It’s a rule of your mind that whatever you focus on, you get more of so focus on what is still good and remind yourself that life will eventually return to normal even if it means we have to adapt to change. This is vital if you have small children. We are wired to fear change in case it’s a change for the worse and not the better. 

To help people deal with the permacrisis, Marisa has put together a free meditation session which people can download here to help with relaxation, sleep and to put things into a more manageable perspective. 

Tips to keep anxiety to a minimum

Perspective and gratitude

Looking at the terrible events in the Ukraine puts minor problems into perspective. Living with gratitude is a powerful way to be. Take time to stop and reflect on all you have to be grateful for each day, or start a gratitude journal. 

Focus on the good

It’s a rule of your mind that whatever you focus on, you get more of; so focus on what is good in your life. Remind yourself that after past catastrophes and disasters, life does return to normal. 

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Side-step the negative

Avoid doom-scrolling and don’t keep the news on in the background, as even when you’re not actively listening you are absorbing these messages.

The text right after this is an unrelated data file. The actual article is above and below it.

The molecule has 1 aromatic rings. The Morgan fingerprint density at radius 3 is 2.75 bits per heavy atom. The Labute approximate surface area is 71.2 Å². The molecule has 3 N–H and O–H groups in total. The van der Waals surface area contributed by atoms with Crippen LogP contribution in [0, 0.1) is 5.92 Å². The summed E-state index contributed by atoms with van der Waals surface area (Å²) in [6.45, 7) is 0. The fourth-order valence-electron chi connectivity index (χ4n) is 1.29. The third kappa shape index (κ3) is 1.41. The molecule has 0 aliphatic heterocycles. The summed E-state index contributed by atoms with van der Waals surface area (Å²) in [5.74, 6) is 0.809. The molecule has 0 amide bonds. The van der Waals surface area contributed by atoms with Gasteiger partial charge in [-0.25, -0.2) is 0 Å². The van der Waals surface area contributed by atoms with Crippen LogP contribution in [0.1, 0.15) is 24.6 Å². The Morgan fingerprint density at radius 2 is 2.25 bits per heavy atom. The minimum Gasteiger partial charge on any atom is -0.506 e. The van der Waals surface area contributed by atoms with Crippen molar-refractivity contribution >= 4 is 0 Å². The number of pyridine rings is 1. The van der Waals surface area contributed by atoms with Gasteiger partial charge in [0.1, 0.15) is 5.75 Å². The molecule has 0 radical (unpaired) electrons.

Focus on certainty

Instead of fearing uncertainty, focus on your own certainty that despite what’s happening there are constants in your life. This will strengthen your coping skills. 

Breathe!

When overwhelmed, just stop and take a minute to breathe. Close your eyes and focus on your breath. This is a great way to bring yourself back into the moment and break the fear cycle.

Connect to yourself

Be mindful of what you are experiencing – acknowledge what you are thinking and feeling and where in your body you are experiencing a physical reaction. By observing what’s happening, rather than repressing it, you will find you work through things much quicker.

Live in the now

Anxiety is usually a response to a fear of things that may happen, but most likely never will. Instead of focusing on the what ifs, take each moment as it comes and deal with the reality of what emerges.

Prioritise self-care

Self-care is so important and boosts resilience. Take time out for yourself each day to stop, relax and reflect. Do something you love, or anything that helps shift your energy and mood. Take a walk, play music, dance – it doesn’t need to be complicated!

Ask for help

If you are struggling, ask for help – whether this be from friends and family,  through a support group or from a therapist. Feeling connected and sharing your fears and worries helps you avoid feeling alone in what you are experiencing.

Be proactive

Feeling helpless can lead to anxiety, so do anything you can to help by donating or offering services. Get involved in your community so you have a focus and sense of purpose – be part of the solution, rather than the problem

Have you been feeling frustrated by broken Britain recently? Or perhaps you are living elsewhere in the world and can share a different perspective? Leave a comment below and let us know.